Friday, November 23, 2012

I Wanna Big Wheels for Christmas

I always loved Big Wheels.  I loved watching my kids fly down the drive, admiring their closeness to the ground, their speed, the utter thrill of racing.  Of course sometimes they zoomed by too fast, and I warned them to slow down, yet I was always a little envious.

As a baby boomer I got born in the wrong generation.  We only had those regular sized trikes where the rider sat upright and pedaled in short stunted spurts.  Working hard, we got nowhere fast.   An anesthetized turtle in the next lane had an even chance of finishing first.  

Adults on kid-size Big Wheels
But I always wanted to try one.    And I remember I did.  Squeezing into the seat, I attempted to fit my feet on the pedals without slamming my knees against the handlebars.  Two pedal moves later, I was done.  For once, my legs were too long.                              
Large and small Big Wheels
But not anymore.  Matt Armbruster, 44, a member of Generation X, felt that the Big Wheels were the symbol of his childhood freedom and wanted to ride them again.  Not able to fit on the miniature trike, Armbruster became the manufacturer and sole employee of High Roller USA, a company that produces adult sized Big Wheels.  

Yes, they’re for grown-ups!  But unlike the plastic structures of his childhood, the new ones sport steel frames and “are designed for people who change diapers instead of wear them.”  The cost, $600 each.

Lombard Street
Am I the only one excited?                            
In 2000, the first Bring Your Own Big Wheel Race was held in San Francisco on Lombard Street, one of the crookedest roads in America.  This year the number grew to 1,500 and moved to Vermont Street, with most adults still struggling with the kid-sized Big Wheels though more and more were riding on the adult sized racers.

Two other companies are also producing the models, fashioning the Big Wheels into shiny steel machines that have one rubber tire up front and two plastic ones in back.  This provides less traction, making it easier to spin out.   
Spin out?  Never thought of that.  I just wanted to race down the drive, and then maybe keep on going.  How about over to Disney and then across to the beaches, and up the space coast...

Okay, I’ll probably get winded by the end of the cul-de-sac, but at least I’ll have tried it.   And I’m grateful for the thousand-plus Big Wheels buddies from Generation X and Y.  They’ve kept the spirit flaming, kept their childhood dreams alive.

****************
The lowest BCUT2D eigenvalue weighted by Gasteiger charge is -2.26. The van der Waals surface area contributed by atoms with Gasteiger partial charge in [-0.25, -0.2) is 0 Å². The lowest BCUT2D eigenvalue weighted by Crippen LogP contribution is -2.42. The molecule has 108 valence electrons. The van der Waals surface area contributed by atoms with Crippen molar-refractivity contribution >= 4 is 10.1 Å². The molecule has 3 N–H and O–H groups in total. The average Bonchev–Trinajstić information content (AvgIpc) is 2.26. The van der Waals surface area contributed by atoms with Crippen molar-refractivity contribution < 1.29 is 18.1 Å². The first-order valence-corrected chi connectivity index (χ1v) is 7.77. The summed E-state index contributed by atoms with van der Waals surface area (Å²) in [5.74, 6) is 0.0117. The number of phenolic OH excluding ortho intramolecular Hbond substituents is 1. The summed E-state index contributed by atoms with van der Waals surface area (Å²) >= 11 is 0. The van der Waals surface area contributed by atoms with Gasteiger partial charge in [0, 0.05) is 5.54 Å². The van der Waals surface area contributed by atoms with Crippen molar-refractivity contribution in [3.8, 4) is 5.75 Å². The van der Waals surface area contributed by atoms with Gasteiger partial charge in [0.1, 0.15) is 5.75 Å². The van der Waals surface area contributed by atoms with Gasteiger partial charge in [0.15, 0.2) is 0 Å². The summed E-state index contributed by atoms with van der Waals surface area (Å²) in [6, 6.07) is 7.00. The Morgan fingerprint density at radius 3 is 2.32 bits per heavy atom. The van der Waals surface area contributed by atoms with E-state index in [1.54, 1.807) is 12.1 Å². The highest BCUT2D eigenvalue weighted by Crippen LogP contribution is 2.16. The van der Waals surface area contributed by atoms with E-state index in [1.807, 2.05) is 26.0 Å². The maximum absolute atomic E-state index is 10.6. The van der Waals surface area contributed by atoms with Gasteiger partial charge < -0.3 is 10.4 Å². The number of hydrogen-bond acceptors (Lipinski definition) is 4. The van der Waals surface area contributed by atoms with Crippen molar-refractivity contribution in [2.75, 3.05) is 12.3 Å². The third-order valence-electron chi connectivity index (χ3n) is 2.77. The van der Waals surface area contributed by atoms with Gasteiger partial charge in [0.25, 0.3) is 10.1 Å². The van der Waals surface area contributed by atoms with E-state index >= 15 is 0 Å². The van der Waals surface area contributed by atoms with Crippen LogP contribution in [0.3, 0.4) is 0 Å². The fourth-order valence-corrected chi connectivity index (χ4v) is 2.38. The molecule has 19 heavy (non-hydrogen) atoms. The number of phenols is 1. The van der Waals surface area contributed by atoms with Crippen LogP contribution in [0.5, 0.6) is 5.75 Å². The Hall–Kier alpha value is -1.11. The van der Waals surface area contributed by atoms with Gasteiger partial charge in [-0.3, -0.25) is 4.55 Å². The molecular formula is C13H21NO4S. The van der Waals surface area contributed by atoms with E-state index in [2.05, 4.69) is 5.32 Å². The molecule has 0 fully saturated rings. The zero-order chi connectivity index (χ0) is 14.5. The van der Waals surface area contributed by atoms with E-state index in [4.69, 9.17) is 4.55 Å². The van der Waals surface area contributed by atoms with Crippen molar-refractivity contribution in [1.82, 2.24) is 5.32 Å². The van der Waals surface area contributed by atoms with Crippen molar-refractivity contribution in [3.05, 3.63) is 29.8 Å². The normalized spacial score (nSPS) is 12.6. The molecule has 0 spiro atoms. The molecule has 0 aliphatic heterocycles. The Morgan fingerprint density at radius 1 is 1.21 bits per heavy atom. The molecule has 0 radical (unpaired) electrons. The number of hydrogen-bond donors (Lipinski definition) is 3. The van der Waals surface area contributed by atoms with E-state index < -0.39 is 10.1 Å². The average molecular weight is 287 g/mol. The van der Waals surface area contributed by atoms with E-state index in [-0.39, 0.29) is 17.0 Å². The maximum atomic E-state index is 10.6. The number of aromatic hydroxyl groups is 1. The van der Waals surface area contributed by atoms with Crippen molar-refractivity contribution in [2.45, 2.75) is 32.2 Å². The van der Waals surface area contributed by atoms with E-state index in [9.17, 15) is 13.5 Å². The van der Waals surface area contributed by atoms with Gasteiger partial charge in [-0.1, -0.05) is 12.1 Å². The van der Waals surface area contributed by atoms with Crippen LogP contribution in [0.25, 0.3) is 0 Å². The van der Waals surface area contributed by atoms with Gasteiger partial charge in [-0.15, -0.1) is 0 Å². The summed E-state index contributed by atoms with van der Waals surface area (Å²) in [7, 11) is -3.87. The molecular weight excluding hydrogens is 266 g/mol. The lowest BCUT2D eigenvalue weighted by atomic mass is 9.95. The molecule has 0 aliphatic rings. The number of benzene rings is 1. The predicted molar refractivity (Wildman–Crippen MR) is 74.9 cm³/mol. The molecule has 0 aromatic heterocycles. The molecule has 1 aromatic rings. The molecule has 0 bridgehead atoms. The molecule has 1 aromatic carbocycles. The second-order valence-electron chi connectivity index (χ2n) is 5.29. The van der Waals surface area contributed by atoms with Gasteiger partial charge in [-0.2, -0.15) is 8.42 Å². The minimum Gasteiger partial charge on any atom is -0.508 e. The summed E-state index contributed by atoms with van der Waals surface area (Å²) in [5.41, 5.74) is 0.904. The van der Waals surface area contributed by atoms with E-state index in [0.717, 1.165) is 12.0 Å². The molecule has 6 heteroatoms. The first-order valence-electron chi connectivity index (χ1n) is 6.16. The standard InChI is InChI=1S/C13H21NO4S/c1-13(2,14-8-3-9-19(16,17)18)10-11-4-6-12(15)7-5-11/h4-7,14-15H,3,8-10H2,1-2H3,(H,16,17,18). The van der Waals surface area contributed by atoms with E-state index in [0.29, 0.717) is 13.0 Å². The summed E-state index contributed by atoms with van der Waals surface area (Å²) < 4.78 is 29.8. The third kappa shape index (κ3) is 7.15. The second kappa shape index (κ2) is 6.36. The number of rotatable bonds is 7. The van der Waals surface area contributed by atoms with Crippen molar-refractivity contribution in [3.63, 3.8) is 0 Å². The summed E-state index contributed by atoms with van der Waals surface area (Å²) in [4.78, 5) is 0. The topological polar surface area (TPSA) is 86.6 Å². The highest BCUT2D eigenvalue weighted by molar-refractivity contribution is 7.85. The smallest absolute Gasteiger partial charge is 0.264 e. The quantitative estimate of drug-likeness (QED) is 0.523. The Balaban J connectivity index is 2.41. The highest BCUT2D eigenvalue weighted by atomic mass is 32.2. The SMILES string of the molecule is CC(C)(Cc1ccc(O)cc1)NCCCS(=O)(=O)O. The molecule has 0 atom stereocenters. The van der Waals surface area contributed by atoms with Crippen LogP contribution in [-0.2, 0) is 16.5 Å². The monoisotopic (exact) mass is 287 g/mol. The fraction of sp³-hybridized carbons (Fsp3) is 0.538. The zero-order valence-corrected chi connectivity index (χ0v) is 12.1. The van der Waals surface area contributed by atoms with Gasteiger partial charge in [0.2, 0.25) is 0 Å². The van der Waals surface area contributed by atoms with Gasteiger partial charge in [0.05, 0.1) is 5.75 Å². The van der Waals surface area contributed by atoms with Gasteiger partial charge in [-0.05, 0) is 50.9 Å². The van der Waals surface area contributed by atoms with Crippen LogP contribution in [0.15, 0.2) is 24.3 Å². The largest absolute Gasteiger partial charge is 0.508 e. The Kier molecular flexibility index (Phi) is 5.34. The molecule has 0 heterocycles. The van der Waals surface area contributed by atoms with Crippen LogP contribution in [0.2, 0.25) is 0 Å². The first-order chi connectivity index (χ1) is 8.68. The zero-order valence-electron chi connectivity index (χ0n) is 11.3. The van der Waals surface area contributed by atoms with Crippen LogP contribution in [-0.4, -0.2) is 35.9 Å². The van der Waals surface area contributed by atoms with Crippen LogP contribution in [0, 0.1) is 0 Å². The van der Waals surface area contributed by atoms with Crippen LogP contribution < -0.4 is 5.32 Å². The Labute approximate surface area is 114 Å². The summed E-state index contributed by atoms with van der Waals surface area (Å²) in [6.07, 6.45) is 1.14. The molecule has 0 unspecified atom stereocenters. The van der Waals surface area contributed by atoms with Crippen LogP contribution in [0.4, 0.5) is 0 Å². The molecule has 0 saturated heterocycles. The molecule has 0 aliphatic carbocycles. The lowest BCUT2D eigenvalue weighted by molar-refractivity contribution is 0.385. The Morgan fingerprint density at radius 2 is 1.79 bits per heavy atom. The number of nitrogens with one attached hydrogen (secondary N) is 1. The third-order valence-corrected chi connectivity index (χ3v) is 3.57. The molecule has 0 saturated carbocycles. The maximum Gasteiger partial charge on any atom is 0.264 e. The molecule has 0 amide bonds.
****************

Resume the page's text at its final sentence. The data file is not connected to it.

Tuesday, November 13, 2012

Where Have All the Heroes Gone?

Petraeus and Broadwell
Wonderful General David Petraeus, the symbol of truth, honor, and the American way--Superman to me and to millions of others--succumbed to the sins of the flesh and utterly destroyed his reputation and his entire life's work.


The man who stood for integrity is the star of a truly trashy story, where his mistress Paula Broadwell sent angry emails to a woman in Tampa she believed also desired the general.  And now they say that Broadwell might have revealed state secrets.  And then there's Petraeus' wife Holly, who's madder than hell.
Petraeus with wife Holly
Well how about us, the believers left blowing in the wind?  Who do we got left?

A couple weeks ago I wrote a disparaging but sympathetic blog about Lance Armstrong and sort of defended him at the time.  What was I thinking?  He's a slug and a criminal to boot.  People with excellent reputations and their livelihoods to lose, risked everything to support the insurmountable evidence against him and stand by the truth.
Armstrong with 7 jerseys

Yet yesterday that bottom feeder tweeted a picture from his family room where he lay on the couch surrounded by his seven jerseys.  NONE of those jerseys belong to him.  He stole them all and jokes about them now. 

"Where have you gone Joe DiMaggio, a nation turns its lonely eyes to you..."

During the height of the Vietnam War, we thought that America was crumbling into hell.  Kids were dying but nobody was listening anywhere in Washington.  Who could we trust?  Would you buy a used car from tricky Dick?
Jeff Gordon

And so the story continues.  Yesterday another champion bit the dust, or became a dust bag, whichever you prefer.  Jeff Gordon--never my hero--but to thousands of others, he stood for something.  Yet he deliberately wrecked Clint Bowyer's car in Phoenix, and they fined him a hundred grand.  They accomplished nothing.  The penalty was just a slap on the wrist because the hero showed no remorse.

That's what I don't understand.  How come so many people exalt in their own glory and then let it blow up in their faces?

I say forget the big and famous, and remember the regular folks who keep our lives real--the first responders, the men and women fighting overseas, the parents who sacrifice everything for a child, and the rest of the givers of the world.

I'm already bored with the Petraeus story.  I've mourned my hero, and I hope that America thanks him for his service and wishes him a good day.